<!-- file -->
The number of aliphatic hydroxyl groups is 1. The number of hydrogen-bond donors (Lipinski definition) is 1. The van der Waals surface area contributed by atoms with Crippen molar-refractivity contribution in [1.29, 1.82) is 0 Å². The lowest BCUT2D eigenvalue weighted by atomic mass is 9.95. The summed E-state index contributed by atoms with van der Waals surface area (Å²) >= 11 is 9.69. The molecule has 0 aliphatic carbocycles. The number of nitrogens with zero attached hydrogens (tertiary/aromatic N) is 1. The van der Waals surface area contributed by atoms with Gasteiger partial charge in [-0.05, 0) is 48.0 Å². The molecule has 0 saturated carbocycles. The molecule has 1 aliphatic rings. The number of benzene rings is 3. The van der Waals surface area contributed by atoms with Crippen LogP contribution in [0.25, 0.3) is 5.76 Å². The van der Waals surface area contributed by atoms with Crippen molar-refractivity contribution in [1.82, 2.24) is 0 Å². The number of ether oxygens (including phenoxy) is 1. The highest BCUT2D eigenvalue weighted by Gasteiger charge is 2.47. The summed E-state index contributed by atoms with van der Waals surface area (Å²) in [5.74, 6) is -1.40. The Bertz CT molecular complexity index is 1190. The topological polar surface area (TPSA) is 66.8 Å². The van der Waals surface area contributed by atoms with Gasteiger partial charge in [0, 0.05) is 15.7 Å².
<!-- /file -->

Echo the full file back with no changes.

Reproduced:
The number of aliphatic hydroxyl groups is 1. The number of hydrogen-bond donors (Lipinski definition) is 1. The van der Waals surface area contributed by atoms with Crippen molar-refractivity contribution in [1.29, 1.82) is 0 Å². The lowest BCUT2D eigenvalue weighted by atomic mass is 9.95. The summed E-state index contributed by atoms with van der Waals surface area (Å²) >= 11 is 9.69. The molecule has 0 aliphatic carbocycles. The number of nitrogens with zero attached hydrogens (tertiary/aromatic N) is 1. The van der Waals surface area contributed by atoms with Gasteiger partial charge in [-0.05, 0) is 48.0 Å². The molecule has 0 saturated carbocycles. The molecule has 1 aliphatic rings. The number of benzene rings is 3. The van der Waals surface area contributed by atoms with Crippen LogP contribution in [0.25, 0.3) is 5.76 Å². The van der Waals surface area contributed by atoms with Crippen molar-refractivity contribution in [1.82, 2.24) is 0 Å². The number of ether oxygens (including phenoxy) is 1. The highest BCUT2D eigenvalue weighted by Gasteiger charge is 2.47. The summed E-state index contributed by atoms with van der Waals surface area (Å²) in [5.74, 6) is -1.40. The Bertz CT molecular complexity index is 1190. The topological polar surface area (TPSA) is 66.8 Å². The van der Waals surface area contributed by atoms with Gasteiger partial charge in [0, 0.05) is 15.7 Å².